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August 24, 2014 AT 3:00 am

Stanford scientists develop water splitter that runs on ordinary AAA battery

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Scientists from Stanford University have developed a cheap device that uses a AAA battery to split water into hydrogen and oxygen. This hydrogen gas from this device could be used to power fuel cells in zero-emissions vehicles.

In 2015, American consumers will finally be able to purchase fuel cell cars from Toyota and other manufacturers. Although touted as zero-emissions vehicles, most of the cars will run on hydrogen made from natural gas, a fossil fuel that contributes to global warming.

Now scientists at Stanford University have developed a low-cost, emissions-free device that uses an ordinary AAA battery to produce hydrogen by water electrolysis. The battery sends an electric current through two electrodes that split liquid water into hydrogen and oxygen gas. Unlike other water splitters that use precious-metal catalysts, the electrodes in the Stanford device are made of inexpensive and abundant nickel and iron.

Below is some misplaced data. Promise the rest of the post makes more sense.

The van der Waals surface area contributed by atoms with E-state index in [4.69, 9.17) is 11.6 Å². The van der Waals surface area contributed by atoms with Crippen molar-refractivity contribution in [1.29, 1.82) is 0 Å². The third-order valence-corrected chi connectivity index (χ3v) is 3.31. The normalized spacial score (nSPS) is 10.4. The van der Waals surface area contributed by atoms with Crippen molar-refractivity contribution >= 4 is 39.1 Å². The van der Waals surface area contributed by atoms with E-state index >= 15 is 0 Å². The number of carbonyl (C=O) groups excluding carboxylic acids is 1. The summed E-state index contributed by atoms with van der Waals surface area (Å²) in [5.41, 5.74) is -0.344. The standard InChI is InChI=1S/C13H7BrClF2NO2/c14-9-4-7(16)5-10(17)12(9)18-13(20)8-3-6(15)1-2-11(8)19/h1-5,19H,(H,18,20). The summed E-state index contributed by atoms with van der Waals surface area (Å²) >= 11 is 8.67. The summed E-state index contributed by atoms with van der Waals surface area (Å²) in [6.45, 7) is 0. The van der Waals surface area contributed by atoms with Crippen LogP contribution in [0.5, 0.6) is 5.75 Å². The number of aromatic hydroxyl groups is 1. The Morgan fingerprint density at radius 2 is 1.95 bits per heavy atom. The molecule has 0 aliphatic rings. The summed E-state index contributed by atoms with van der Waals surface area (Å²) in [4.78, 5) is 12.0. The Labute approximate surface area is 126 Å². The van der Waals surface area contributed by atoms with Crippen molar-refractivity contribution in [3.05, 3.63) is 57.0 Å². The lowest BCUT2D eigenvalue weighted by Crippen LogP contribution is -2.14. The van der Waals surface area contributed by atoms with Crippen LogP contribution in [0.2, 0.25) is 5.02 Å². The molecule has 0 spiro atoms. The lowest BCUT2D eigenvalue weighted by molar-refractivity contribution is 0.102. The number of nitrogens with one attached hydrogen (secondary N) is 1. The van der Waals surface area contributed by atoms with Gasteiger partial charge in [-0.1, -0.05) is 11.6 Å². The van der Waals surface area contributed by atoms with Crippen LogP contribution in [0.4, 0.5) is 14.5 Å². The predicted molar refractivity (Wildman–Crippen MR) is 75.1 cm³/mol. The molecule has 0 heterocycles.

“Using nickel and iron, which are cheap materials, we were able to make the electrocatalysts active enough to split water at room temperature with a single 1.5-volt battery,” said Hongjie Dai, a professor of chemistry at Stanford. “This is the first time anyone has used non-precious metal catalysts to split water at a voltage that low. It’s quite remarkable, because normally you need expensive metals, like platinum or iridium, to achieve that voltage.”

In addition to producing hydrogen, the novel water splitter could be used to make chlorine gas and sodium hydroxide, an important industrial chemical, according to Dai. He and his colleagues describe the new device in a study published in the Aug. 22 issue of the journal Nature Communications.

Read more.


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1 Comment

  1. This is a very interesting development and I complement the scientists for their discovery. If I understand it correctly, and it is certainly possible that I don’t, the break-through is that they are able to get electrolysis at a lower voltage applied, which is nice and may make it easier to generate hydrogen using solar power.

    You aren’t, however, getting something for nothing, though, because the total energy required for electrolysis to take place would still be the same as for higher voltages. In other words, a AAA battery isn’t going to generate enough hydrogen to run your car at highway speeds for an hour.

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